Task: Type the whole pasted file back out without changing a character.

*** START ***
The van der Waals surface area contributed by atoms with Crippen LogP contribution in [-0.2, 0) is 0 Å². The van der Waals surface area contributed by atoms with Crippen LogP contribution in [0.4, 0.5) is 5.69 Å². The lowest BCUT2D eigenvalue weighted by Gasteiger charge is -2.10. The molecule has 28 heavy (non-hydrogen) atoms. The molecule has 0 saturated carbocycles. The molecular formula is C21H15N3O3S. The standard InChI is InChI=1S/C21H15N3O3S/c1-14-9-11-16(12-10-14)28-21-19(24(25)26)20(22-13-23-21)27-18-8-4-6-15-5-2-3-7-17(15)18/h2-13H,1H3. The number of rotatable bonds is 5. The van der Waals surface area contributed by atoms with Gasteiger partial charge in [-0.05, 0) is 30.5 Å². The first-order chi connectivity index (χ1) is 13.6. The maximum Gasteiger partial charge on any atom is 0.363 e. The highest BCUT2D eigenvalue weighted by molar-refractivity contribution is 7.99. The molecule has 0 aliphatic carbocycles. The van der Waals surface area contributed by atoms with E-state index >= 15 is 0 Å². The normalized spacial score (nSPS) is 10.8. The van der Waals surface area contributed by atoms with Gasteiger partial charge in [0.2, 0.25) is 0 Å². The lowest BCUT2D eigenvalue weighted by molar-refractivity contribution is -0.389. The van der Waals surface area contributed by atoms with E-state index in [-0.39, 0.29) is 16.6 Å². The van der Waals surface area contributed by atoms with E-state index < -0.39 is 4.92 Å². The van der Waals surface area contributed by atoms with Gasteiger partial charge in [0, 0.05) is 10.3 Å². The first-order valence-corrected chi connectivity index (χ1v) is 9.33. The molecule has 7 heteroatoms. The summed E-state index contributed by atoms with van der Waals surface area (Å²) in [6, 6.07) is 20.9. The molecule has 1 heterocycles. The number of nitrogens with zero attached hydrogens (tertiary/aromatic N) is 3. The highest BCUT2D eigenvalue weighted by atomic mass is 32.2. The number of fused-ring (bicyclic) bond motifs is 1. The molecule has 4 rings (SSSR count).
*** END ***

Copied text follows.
The van der Waals surface area contributed by atoms with Crippen LogP contribution in [-0.2, 0) is 0 Å². The van der Waals surface area contributed by atoms with Crippen LogP contribution in [0.4, 0.5) is 5.69 Å². The lowest BCUT2D eigenvalue weighted by Gasteiger charge is -2.10. The molecule has 28 heavy (non-hydrogen) atoms. The molecule has 0 saturated carbocycles. The molecular formula is C21H15N3O3S. The standard InChI is InChI=1S/C21H15N3O3S/c1-14-9-11-16(12-10-14)28-21-19(24(25)26)20(22-13-23-21)27-18-8-4-6-15-5-2-3-7-17(15)18/h2-13H,1H3. The number of rotatable bonds is 5. The van der Waals surface area contributed by atoms with Gasteiger partial charge in [-0.05, 0) is 30.5 Å². The first-order chi connectivity index (χ1) is 13.6. The maximum Gasteiger partial charge on any atom is 0.363 e. The highest BCUT2D eigenvalue weighted by molar-refractivity contribution is 7.99. The molecule has 0 aliphatic carbocycles. The van der Waals surface area contributed by atoms with E-state index >= 15 is 0 Å². The normalized spacial score (nSPS) is 10.8. The van der Waals surface area contributed by atoms with Gasteiger partial charge in [0.2, 0.25) is 0 Å². The lowest BCUT2D eigenvalue weighted by molar-refractivity contribution is -0.389. The van der Waals surface area contributed by atoms with E-state index in [-0.39, 0.29) is 16.6 Å². The van der Waals surface area contributed by atoms with E-state index < -0.39 is 4.92 Å². The van der Waals surface area contributed by atoms with Gasteiger partial charge in [0, 0.05) is 10.3 Å². The first-order valence-corrected chi connectivity index (χ1v) is 9.33. The molecule has 7 heteroatoms. The summed E-state index contributed by atoms with van der Waals surface area (Å²) in [6, 6.07) is 20.9. The molecule has 1 heterocycles. The number of nitrogens with zero attached hydrogens (tertiary/aromatic N) is 3. The highest BCUT2D eigenvalue weighted by atomic mass is 32.2. The number of fused-ring (bicyclic) bond motifs is 1. The molecule has 4 rings (SSSR count).